It is a cliché at this point to describe an election as "the most important of our lifetimes." Every election is key—they're how we take stock of where we are as a nation. They're part of a chain stretching into the past and into the future.
But if you wanted to make the argument—and I do—that this year actually is special, the climate crisis might be as good a place as any to start. And that's because it comes with a feature that most political issues don't: a deadline. In October 2018, the world's climate scientists issued a special report, assessing our chances of meeting the targets set at the global climate talks in Paris a few years before. Those targets were modest—they called for attempting to hold the planet's temperature increase to 1.5 degrees Celsius. Since we've already raised the temperature 1 degree, and that's been enough to melt half the summer sea ice in the Arctic, kill off vast swaths of coral reef, and set big patches of the Earth on fire, it's not like the Paris targets are desirable. (Desirable was the world many of us were born onto.) They're crucial. And if we hope to meet them, the scientists were quite explicit: We have to fundamentally transform our energy systems by 2030. They helpfully defined that fundamental transformation: We need to cut our carbon emissions in half. In 10 years.
Anyone who has ever spent time around governments knows that speed is not one of their hallmarks. If we have any hope of meeting that target set for a decade out, we need to be hard at work just about … now. If another four years of inaction passes, the chance is over, and with it the planet as we've known it.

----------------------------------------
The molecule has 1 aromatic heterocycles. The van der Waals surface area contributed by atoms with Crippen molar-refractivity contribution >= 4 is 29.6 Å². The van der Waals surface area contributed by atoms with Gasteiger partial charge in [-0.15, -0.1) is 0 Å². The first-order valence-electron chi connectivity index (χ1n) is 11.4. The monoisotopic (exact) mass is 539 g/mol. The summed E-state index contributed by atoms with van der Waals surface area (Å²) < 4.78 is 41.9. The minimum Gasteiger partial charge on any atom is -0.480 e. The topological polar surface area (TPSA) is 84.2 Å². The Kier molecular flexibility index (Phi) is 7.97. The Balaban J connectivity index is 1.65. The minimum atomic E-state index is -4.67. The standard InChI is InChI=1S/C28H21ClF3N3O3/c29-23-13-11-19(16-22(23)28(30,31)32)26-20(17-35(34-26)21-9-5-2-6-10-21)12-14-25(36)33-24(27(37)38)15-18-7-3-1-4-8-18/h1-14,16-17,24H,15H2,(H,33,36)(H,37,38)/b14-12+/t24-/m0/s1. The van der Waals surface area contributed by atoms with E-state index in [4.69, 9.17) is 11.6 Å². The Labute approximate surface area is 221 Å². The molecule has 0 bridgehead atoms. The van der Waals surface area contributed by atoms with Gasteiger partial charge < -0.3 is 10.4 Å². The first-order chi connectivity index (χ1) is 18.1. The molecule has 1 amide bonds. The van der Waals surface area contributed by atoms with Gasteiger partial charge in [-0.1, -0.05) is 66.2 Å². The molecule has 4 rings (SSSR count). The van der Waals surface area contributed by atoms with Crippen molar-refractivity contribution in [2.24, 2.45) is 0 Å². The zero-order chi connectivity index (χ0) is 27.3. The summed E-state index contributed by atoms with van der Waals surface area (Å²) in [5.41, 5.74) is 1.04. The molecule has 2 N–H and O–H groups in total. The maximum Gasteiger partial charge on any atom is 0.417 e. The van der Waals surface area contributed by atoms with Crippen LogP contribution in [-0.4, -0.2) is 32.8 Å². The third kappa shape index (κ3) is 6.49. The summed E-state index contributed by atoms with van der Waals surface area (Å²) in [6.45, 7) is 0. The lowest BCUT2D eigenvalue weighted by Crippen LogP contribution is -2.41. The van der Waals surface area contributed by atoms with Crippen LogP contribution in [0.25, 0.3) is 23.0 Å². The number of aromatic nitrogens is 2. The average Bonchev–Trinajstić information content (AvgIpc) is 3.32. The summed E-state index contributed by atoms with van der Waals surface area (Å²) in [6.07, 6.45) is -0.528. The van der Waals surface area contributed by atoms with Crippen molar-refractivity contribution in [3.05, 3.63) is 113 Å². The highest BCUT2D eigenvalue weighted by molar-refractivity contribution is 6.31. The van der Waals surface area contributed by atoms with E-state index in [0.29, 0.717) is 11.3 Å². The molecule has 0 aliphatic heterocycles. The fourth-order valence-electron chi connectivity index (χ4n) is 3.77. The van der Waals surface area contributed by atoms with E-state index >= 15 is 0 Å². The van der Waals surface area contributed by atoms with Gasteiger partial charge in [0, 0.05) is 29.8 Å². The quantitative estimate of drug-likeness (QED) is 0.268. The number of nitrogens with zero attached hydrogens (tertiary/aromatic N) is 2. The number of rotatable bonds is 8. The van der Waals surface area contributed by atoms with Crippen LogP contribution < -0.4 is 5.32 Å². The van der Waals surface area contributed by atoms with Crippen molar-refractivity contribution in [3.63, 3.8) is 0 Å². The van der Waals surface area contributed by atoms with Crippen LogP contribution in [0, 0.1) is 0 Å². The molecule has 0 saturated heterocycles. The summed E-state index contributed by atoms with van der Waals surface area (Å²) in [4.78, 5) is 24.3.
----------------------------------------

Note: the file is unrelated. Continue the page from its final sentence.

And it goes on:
The past four years, of course, have been more than a time of annoying stasis—it's been a period of active regression. The Trump administration has tried, with a good deal of success, to undercut every environmental law on the books, paying particular attention to climate change. A rogue's gallery of coal lobbyists and oil executives have taken the top jobs in the environmental and energy bureaucracies and used the posts to give their industries free rein across the landscape. Where the Obama administration had scored modest successes—ratcheting up the gas mileage for cars, for instance—they've sprinted in the opposite direction.
Above all, of course, they've removed America from those Paris climate accords, in an act of breathtaking vandalism. It took decades for the international community to reach those agreements, and now the country that has poured the most carbon into the atmosphere is also the only country not engaged in the only global effort to do something about it.